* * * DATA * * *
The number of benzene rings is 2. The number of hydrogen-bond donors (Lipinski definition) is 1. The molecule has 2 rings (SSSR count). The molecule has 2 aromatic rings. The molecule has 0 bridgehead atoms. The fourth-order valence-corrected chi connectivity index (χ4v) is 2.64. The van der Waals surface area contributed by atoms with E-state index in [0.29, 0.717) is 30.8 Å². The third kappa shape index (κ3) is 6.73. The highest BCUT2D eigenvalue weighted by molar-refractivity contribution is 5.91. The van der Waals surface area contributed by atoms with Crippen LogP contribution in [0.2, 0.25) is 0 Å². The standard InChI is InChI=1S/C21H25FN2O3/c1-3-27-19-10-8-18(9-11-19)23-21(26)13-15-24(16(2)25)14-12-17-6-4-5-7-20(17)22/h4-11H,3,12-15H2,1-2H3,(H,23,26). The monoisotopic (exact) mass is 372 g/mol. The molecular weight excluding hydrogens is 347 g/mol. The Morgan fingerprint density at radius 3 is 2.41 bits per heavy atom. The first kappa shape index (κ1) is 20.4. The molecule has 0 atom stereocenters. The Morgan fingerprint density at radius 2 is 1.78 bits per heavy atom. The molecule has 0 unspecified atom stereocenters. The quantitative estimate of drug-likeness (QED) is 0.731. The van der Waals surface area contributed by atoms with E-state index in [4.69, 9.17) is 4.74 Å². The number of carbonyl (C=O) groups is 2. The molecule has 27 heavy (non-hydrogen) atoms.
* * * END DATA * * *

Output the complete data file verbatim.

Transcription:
The number of benzene rings is 2. The number of hydrogen-bond donors (Lipinski definition) is 1. The molecule has 2 rings (SSSR count). The molecule has 2 aromatic rings. The molecule has 0 bridgehead atoms. The fourth-order valence-corrected chi connectivity index (χ4v) is 2.64. The van der Waals surface area contributed by atoms with E-state index in [0.29, 0.717) is 30.8 Å². The third kappa shape index (κ3) is 6.73. The highest BCUT2D eigenvalue weighted by molar-refractivity contribution is 5.91. The van der Waals surface area contributed by atoms with Crippen LogP contribution in [0.2, 0.25) is 0 Å². The standard InChI is InChI=1S/C21H25FN2O3/c1-3-27-19-10-8-18(9-11-19)23-21(26)13-15-24(16(2)25)14-12-17-6-4-5-7-20(17)22/h4-11H,3,12-15H2,1-2H3,(H,23,26). The monoisotopic (exact) mass is 372 g/mol. The molecular weight excluding hydrogens is 347 g/mol. The Morgan fingerprint density at radius 3 is 2.41 bits per heavy atom. The first kappa shape index (κ1) is 20.4. The molecule has 0 atom stereocenters. The Morgan fingerprint density at radius 2 is 1.78 bits per heavy atom. The molecule has 0 unspecified atom stereocenters. The quantitative estimate of drug-likeness (QED) is 0.731. The van der Waals surface area contributed by atoms with E-state index in [4.69, 9.17) is 4.74 Å². The number of carbonyl (C=O) groups is 2. The molecule has 27 heavy (non-hydrogen) atoms.